Your skin can become problematic, dull, change colour. Your hair can become limp.
But your nails are one part that many of us either ignore or cover up with varnish.
From spots to breakages, we reveal what common nail issues and what they could tell you about your overall health:
1. Dry, splitting nails
It’s estimated that one in five adults suffers from weak, dry, thin and easily-breakable nails.
Why? Well, it's usually down to water intake.
Nails are made up of around 18 per cent water, and when these levels drop below 16 per cent, they can become dry and prone to breakage.
To fix the issue, try to drink two litres of water daily.
A zinc deficiency has also been found to contribute to brittle nails, so add foods such as beef, pumpkin seeds and lentils to your diet.
If these don't take your fancy, it's suggested that you take 15–30mg of zinc supplements daily for three months.
2. Dark line in nails
If you notice a new or changing dark streak appear in your nail, it's time to see your GP ASAP.
That dark streak could be melanoma - the most serious type of skin cancer.
Not every dark streak is a melanoma, but it’s always good to have a dermatologist check it out. Caught early and treated, that may be the only treatment you need.
If you let it grow, it'll only be harder to treat.
3. Soft, peeling nails
If your nails bend easily, they may be too soft - a condition known as hapalonychia.
As it's the proteins in the nail matrix that create their hardness, your best bet is upping your protein intake.
Make sure you're eating a palm-sized portion of protein with each meal.
It's also important that you're getting enough vitamin D and vitamin A.
Boost your vitamin D levels through sensible sun exposure, and eat three servings of oily fish every week.
For vitamin A, munch on plenty of green and orange vegetables, such as carrots, spinach and sweet potatoes.
4. Ridged nails
Loads of has nail ridges and that can be down to various things, from diet deficiencies to illnesses.
A common cause is a lack of sulfur in the diet - found in things like milk, nuts and raspberries.
As for illnesses, conditions like psorasis and eczema can also wreck havoc on your nail texture so chat to your GP if you're concerned.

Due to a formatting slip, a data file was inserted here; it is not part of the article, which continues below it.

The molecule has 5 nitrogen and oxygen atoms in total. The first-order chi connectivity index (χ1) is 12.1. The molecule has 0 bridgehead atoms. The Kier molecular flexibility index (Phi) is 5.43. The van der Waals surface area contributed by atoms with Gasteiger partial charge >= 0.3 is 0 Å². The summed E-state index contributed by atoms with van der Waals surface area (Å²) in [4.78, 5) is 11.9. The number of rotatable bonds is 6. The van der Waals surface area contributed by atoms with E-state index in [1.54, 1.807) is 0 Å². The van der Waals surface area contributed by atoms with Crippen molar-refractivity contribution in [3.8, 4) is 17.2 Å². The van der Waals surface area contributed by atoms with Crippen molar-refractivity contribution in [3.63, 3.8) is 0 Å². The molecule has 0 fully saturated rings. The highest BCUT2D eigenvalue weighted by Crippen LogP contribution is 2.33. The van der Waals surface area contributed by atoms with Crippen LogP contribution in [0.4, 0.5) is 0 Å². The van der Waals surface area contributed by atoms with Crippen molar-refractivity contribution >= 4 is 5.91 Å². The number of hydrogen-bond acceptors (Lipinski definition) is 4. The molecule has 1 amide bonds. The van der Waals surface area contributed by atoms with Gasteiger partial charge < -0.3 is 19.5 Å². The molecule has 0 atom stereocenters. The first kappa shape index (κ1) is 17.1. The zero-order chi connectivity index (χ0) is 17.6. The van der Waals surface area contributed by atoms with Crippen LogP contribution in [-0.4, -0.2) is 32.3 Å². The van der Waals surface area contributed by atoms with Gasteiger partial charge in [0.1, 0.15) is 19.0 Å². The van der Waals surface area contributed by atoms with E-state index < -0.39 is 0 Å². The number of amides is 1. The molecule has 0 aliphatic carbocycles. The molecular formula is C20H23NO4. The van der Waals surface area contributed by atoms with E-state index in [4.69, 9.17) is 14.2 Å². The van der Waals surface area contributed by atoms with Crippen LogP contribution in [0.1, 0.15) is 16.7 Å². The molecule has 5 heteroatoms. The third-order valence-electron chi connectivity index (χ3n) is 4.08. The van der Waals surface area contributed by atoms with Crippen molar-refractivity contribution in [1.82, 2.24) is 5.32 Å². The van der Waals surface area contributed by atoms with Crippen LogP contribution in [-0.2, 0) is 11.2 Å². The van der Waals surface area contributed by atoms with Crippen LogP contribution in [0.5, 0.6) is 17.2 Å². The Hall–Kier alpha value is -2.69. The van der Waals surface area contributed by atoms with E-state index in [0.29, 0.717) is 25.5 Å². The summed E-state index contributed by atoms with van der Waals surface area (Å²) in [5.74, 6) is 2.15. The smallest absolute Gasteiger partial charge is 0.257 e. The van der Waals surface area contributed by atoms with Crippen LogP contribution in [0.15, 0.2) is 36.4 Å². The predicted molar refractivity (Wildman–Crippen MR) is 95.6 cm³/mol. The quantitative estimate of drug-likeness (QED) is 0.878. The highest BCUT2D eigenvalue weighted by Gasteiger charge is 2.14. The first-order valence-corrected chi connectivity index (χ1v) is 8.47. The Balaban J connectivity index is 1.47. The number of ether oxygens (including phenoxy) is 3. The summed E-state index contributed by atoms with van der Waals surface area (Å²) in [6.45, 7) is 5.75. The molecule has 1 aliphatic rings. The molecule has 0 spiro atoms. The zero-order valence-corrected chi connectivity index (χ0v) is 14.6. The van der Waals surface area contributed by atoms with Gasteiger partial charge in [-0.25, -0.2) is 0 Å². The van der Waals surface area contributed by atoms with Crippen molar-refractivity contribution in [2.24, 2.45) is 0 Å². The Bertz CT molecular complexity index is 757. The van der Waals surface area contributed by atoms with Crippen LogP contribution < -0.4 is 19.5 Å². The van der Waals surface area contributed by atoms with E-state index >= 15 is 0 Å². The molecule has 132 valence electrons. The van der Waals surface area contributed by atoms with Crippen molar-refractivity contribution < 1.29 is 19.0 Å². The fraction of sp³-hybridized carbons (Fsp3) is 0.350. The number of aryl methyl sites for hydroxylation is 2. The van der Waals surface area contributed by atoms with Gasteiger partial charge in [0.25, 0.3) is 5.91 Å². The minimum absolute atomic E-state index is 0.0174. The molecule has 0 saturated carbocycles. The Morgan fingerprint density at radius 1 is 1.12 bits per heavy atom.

5. White spots
Loads of us have been brought up to believe that white spots are a sign of calcium deficiency.
But according to Mavala's National Trainer, Tracey Winder, white spots are actually caused by small air bubbles getting trapped between nail cells.
"If you suffer, chances are it could be hereditary but can also be caused by other factors such as bad tissue nutrition, poor keratinization and trauma from an overzealous manicure," she told the Mail.
"These spots are also linked to menstruation."
Make sure to pack your diet out with nail-friendly foods like carrots, green veg, eggs and fish.
Try to avoid nail polish that contains parabens and nickel.
Hangnails are so tiny but can be incredibly painful.
And they tend to be caused by a lack of hydration around the cuticle.
Your best bet is to give your cuticles some TLC by using a daily cuticle oil rich in vitamins E and F.
7. Yellow nails
Stained, yellow nails tend to be caused by smoking or nail varnish that's been painted straight onto the nail plate without a protective base coat.
You can get nail whitener, like Eveline Cosmetics Nail Brightener, £4.98, from Amazon.
If your nails turn yellow, thicken, and seem to stop growing, it could also be a sign of something going on inside your body.
Lung disease and rheumatoid arthritis can cause yellow nails.
8. Grooves in nails
If you start to notice lines that run across your nail horizontally, that means that someone stopped your nails from growing for a while.
A fever, injury, chemotherapy, or major stress can cause your nails to grow slowly or stop growing.
If you can't think would could have stopped your nails from growing normally, visit your GP.
9. Spoon-shaped nails
Thin nails that dip in the middle are a sign that you're not getting enough iron.
That could be down to poor diet, a health problem with your stomach or coeliac disease.
You can easily get an iron test to see if you are lacking and once you know that, it's simple to put right.
10. Curved nails
Nails that curve downwards can be hereditary...or they could be a sign that something is wrong
As they curve, the fingertips swell and the nails start to feel spongy when pressed on.
They can be a sign of lung, heart, liver or stomach disease, so again, make sure you get to your GP as soon as you notice them.
11. Nail biting
Chronic nail biting can damage the nail bed, which, when exposed, leads to the irreversible shortening of nails.
In other words, biting far enough down the nail bed means that no nail can latch on in future
Fingertips are also hives of bacteria, fungus and yeast.
The horrible habit can even give you herpes. It's pretty rare but there have been occasions where STIs have resulted in oral lesions (lip blisters) thanks to a transference of bacteria from finger to mouth.--The Sun